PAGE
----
Hall of Fame quarterback and broadcasting legend Terry Bradshaw shares his secrets to happiness.
When Terry Bradshaw was 7 years old he told his dad, “I’m going to play in the NFL.” It was an ambitious goal.
According to NCAA research, only eight out of every 10,000 high school seniors who play football end up getting drafted by an NFL team. Yet Bradshaw led his high school to their first state championship appearance, led Louisiana Tech to their first bowl game and title, got drafted No. 1 overall in the 1970 NFL draft, quarterbacked the Pittsburgh Steelers to four Super Bowl championships, and was inducted into the Pro Football Hall of Fame.
Bradshaw clearly has what some people call the “X factor.” He says that his secret weapon, happiness, was built into his DNA.
“It’s not anything I practice at being; I’m just a happy guy. I look at life with great joy,” Bradshaw says.
As a child, he explored many interests: piano, guitar, singing, welding, building things, electronics and such. However, when he picked up a football in gym class, learned how to pass the ball and make a spiral, he was instantly fascinated.
Bradshaw, now 66 years young, notes that as a former top athlete, being in shape was crucial. Daily workouts and staying fit were a way of life. Today in his postathletic career, he finds himself living with several injuries. Bradshaw has had five wrist operations, has limited cartilage left in his knees and was recently diagnosed with rheumatoid arthritis.
“It’s almost comical, but I find a way to work around them,” Bradshaw says. “It doesn’t discourage me; I just can’t go as hard as I used to. I still do some cardio, and now I’m doing core exercises.”
A recent medication prescribed to him for rheumatoid arthritis brought a side effect of weight gain, but he’s working extra hard to stay disciplined with his diet and exercise schedule, even when traveling for work.
“You really have to be determined, and you can do it, especially if you do it right,” Bradshaw says. “You can get down to the weight you want doing it wrong, but then it’s just going to come back. It’s important that doing it right becomes a part of your process. I’m good at repetition and taking directions as a former athlete, yet when it comes to food, it’s a personal struggle — I find that a struggle just like everybody else.”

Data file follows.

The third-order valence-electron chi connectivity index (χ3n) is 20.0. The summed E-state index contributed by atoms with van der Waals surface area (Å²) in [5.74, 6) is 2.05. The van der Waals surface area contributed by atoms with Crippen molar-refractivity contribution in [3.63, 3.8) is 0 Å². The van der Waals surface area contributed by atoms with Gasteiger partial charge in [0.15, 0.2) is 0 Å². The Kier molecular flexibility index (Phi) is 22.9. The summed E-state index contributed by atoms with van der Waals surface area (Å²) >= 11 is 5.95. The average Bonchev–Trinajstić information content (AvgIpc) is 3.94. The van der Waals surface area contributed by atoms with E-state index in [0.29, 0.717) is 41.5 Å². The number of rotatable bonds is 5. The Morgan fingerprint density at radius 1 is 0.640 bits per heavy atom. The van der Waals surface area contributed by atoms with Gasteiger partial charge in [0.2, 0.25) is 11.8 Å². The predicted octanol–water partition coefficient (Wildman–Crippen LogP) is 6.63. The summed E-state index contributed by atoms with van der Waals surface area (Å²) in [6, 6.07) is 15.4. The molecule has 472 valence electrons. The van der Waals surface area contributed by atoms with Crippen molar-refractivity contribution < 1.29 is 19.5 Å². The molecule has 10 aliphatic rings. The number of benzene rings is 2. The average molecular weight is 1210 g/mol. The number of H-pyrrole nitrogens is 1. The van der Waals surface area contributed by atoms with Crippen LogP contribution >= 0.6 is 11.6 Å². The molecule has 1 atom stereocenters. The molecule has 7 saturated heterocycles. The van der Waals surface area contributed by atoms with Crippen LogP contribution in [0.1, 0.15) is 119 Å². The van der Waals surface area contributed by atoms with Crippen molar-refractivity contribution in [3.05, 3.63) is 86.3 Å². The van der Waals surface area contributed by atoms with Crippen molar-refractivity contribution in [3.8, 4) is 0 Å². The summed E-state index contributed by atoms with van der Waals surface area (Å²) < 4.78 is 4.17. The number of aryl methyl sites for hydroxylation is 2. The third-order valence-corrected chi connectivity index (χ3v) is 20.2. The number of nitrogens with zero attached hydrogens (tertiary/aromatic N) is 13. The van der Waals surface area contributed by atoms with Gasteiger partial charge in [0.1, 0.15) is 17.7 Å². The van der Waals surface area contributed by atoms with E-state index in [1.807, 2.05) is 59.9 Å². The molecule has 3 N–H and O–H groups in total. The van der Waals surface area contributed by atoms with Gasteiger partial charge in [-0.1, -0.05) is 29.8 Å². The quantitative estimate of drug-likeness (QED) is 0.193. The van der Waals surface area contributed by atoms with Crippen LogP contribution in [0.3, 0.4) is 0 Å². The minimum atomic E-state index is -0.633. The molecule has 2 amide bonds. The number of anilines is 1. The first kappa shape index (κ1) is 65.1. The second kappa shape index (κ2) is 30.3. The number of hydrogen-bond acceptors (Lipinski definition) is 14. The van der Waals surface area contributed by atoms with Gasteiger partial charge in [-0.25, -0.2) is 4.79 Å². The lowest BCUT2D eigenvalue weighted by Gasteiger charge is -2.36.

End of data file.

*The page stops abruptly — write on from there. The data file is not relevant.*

Bradshaw dedicates an hour to core exercises three days a week and also utilizes the expertise and assistance of a nutritionist. He tries to get a minimum of one hour of some kind of activity each day. He remains dedicated to his workouts (bike, elliptical, core work, etc.) and finds music as a motivator.
“I love to work out to the music of the Eagles, Gaither, and The Isaacs, my favorite gospel group,” Bradshaw says. “If that music is on, then you know I’m working out.”
While some people resist the notion of aging gracefully, Bradshaw shared that has never been a concern for him.
“I’ve embraced the aging process; I’ve never had a problem with it. I find things that stimulate me, and I never allow myself to get stale. I’m still here, still moving, still creative with my mind, always thinking outside the box to make my speeches (and work) more entertaining,” Bradshaw says.
Bradshaw isn’t interested in cosmetic enhancements to hide his age, but he is always searching for new ways to keep his body and mind fresh, sometimes with comical results.
“I did hot yoga twice for 90 minutes,” Bradshaw recalls. “My first time, I got in there, and I got up to walk out after 40 minutes, and I was dying. And the gal in there says ‘Bradshaw, sit down!’ I said ‘What?! I’m leaving.’ And she said, ‘No you’re not; nobody leaves this class!’”
After one more attempt at hot yoga, Bradshaw realized that some things just aren’t for him. He hasn’t let that discourage him from continuing to explore new experiences — his passion for trying new things continues to fuel his desire and quest for discovery.
“I take on things, and they excite me; there’s just so much I haven’t done,” he states. “I’m young as far as I look at it!”
Bradshaw has stayed involved with football after retiring and now serves as a television broadcaster for the sport he fell in love with over five decades ago. He’s on TV covering NFL games each weekend and says there are demands, but personal health has to remain a focus.
“It’s easy to say let’s go crazy one night, then two, then three, then you realize you’ve put on four or five pounds fast,” Bradshaw says. “I’m aware of it — I’m not doing myself a favor by not taking care of myself. It’s still my responsibility.”
While Bradshaw has spent the majority of his professional life in the public eye on and off the field, he prefers to give back in a more quiet way. He donates funds and time privately to causes that are dear to him and where he feels he can have an impact.
“My dad instilled in me to treat people with respect,” Bradshaw says. “Be real; be true to myself — that’s so important to me — there’s so much out there to see, experience and get better at. I’m happy about my children; happy about my faith and practice hard at being nice. It’s important for all of us to realize how blessed and fortunate we are, how responsible we should be to other people.”
When not traveling around the country for work, he spends time at his ranch, enjoys entertaining, and focuses his energy on staying healthy and working with his horses.
“I’m just a simple guy that loves to live life to the fullest. That’s it.”
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Jodi Marsh is Executive Editor for Healthy Living Made Simple.